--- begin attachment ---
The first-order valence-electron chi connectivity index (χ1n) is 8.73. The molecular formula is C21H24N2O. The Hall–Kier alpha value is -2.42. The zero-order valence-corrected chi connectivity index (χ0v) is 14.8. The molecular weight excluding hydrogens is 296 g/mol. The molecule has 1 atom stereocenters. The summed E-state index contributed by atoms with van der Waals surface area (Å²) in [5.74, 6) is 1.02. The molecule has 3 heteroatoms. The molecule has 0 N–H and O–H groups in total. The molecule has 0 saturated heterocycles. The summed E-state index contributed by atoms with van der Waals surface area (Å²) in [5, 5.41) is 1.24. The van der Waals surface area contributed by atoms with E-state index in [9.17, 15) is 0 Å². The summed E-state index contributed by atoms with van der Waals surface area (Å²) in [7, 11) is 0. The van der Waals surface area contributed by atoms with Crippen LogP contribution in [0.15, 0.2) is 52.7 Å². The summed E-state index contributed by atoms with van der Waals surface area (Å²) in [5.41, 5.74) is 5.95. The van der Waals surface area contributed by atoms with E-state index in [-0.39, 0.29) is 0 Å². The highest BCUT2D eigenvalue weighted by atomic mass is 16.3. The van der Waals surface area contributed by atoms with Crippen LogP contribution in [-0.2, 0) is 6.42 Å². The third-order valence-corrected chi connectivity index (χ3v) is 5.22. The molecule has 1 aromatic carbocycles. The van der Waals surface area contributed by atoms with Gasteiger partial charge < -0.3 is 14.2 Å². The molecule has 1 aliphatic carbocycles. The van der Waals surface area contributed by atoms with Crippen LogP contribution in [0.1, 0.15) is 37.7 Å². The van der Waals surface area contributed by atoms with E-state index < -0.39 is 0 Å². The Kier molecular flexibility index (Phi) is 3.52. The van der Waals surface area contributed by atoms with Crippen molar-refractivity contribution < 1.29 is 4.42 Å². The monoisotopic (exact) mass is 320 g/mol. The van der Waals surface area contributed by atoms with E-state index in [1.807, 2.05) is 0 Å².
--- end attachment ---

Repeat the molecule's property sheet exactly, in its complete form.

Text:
The first-order valence-electron chi connectivity index (χ1n) is 8.73. The molecular formula is C21H24N2O. The Hall–Kier alpha value is -2.42. The zero-order valence-corrected chi connectivity index (χ0v) is 14.8. The molecular weight excluding hydrogens is 296 g/mol. The molecule has 1 atom stereocenters. The summed E-state index contributed by atoms with van der Waals surface area (Å²) in [5.74, 6) is 1.02. The molecule has 3 heteroatoms. The molecule has 0 N–H and O–H groups in total. The molecule has 0 saturated heterocycles. The summed E-state index contributed by atoms with van der Waals surface area (Å²) in [5, 5.41) is 1.24. The van der Waals surface area contributed by atoms with E-state index in [9.17, 15) is 0 Å². The summed E-state index contributed by atoms with van der Waals surface area (Å²) in [7, 11) is 0. The van der Waals surface area contributed by atoms with Crippen LogP contribution in [0.15, 0.2) is 52.7 Å². The summed E-state index contributed by atoms with van der Waals surface area (Å²) in [5.41, 5.74) is 5.95. The van der Waals surface area contributed by atoms with E-state index in [-0.39, 0.29) is 0 Å². The highest BCUT2D eigenvalue weighted by atomic mass is 16.3. The van der Waals surface area contributed by atoms with Crippen LogP contribution in [-0.2, 0) is 6.42 Å². The third-order valence-corrected chi connectivity index (χ3v) is 5.22. The molecule has 1 aromatic carbocycles. The van der Waals surface area contributed by atoms with Gasteiger partial charge < -0.3 is 14.2 Å². The molecule has 1 aliphatic carbocycles. The van der Waals surface area contributed by atoms with Crippen LogP contribution in [0.1, 0.15) is 37.7 Å². The van der Waals surface area contributed by atoms with E-state index < -0.39 is 0 Å². The Kier molecular flexibility index (Phi) is 3.52. The van der Waals surface area contributed by atoms with Crippen molar-refractivity contribution < 1.29 is 4.42 Å². The monoisotopic (exact) mass is 320 g/mol. The van der Waals surface area contributed by atoms with E-state index in [1.807, 2.05) is 0 Å².